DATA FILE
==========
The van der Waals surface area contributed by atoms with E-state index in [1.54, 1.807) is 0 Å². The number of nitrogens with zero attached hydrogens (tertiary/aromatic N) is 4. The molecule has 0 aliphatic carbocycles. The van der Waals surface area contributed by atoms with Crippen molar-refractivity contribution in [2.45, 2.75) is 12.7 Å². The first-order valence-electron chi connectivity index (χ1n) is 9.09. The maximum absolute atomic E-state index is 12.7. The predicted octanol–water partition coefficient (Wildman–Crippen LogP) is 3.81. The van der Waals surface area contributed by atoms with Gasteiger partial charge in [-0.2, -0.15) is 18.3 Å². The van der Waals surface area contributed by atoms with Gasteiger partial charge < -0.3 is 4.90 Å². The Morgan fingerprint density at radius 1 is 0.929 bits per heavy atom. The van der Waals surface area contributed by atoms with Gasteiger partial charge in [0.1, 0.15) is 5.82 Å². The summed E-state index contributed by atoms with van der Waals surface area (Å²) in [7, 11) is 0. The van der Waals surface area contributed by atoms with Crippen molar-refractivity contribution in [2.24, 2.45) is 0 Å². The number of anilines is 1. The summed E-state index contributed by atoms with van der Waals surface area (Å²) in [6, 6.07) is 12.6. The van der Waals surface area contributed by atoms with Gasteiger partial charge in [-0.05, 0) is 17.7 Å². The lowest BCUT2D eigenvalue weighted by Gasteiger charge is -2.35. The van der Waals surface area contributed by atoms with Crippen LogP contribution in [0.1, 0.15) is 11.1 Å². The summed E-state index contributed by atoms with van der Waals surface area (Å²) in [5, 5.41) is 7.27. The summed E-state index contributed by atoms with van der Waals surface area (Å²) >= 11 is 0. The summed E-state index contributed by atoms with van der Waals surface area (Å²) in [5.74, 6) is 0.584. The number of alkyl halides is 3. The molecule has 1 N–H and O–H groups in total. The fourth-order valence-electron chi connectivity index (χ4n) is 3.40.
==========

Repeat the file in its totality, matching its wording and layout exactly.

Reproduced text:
The van der Waals surface area contributed by atoms with E-state index in [1.54, 1.807) is 0 Å². The number of nitrogens with zero attached hydrogens (tertiary/aromatic N) is 4. The molecule has 0 aliphatic carbocycles. The van der Waals surface area contributed by atoms with Crippen molar-refractivity contribution in [2.45, 2.75) is 12.7 Å². The first-order valence-electron chi connectivity index (χ1n) is 9.09. The maximum absolute atomic E-state index is 12.7. The predicted octanol–water partition coefficient (Wildman–Crippen LogP) is 3.81. The van der Waals surface area contributed by atoms with Gasteiger partial charge in [-0.2, -0.15) is 18.3 Å². The van der Waals surface area contributed by atoms with Gasteiger partial charge < -0.3 is 4.90 Å². The Morgan fingerprint density at radius 1 is 0.929 bits per heavy atom. The van der Waals surface area contributed by atoms with Gasteiger partial charge in [0.1, 0.15) is 5.82 Å². The summed E-state index contributed by atoms with van der Waals surface area (Å²) in [7, 11) is 0. The van der Waals surface area contributed by atoms with Crippen molar-refractivity contribution in [2.24, 2.45) is 0 Å². The number of anilines is 1. The summed E-state index contributed by atoms with van der Waals surface area (Å²) in [6, 6.07) is 12.6. The van der Waals surface area contributed by atoms with Gasteiger partial charge in [-0.05, 0) is 17.7 Å². The lowest BCUT2D eigenvalue weighted by Gasteiger charge is -2.35. The van der Waals surface area contributed by atoms with Crippen LogP contribution in [0.1, 0.15) is 11.1 Å². The summed E-state index contributed by atoms with van der Waals surface area (Å²) in [5, 5.41) is 7.27. The summed E-state index contributed by atoms with van der Waals surface area (Å²) >= 11 is 0. The summed E-state index contributed by atoms with van der Waals surface area (Å²) in [5.74, 6) is 0.584. The number of alkyl halides is 3. The molecule has 1 N–H and O–H groups in total. The fourth-order valence-electron chi connectivity index (χ4n) is 3.40.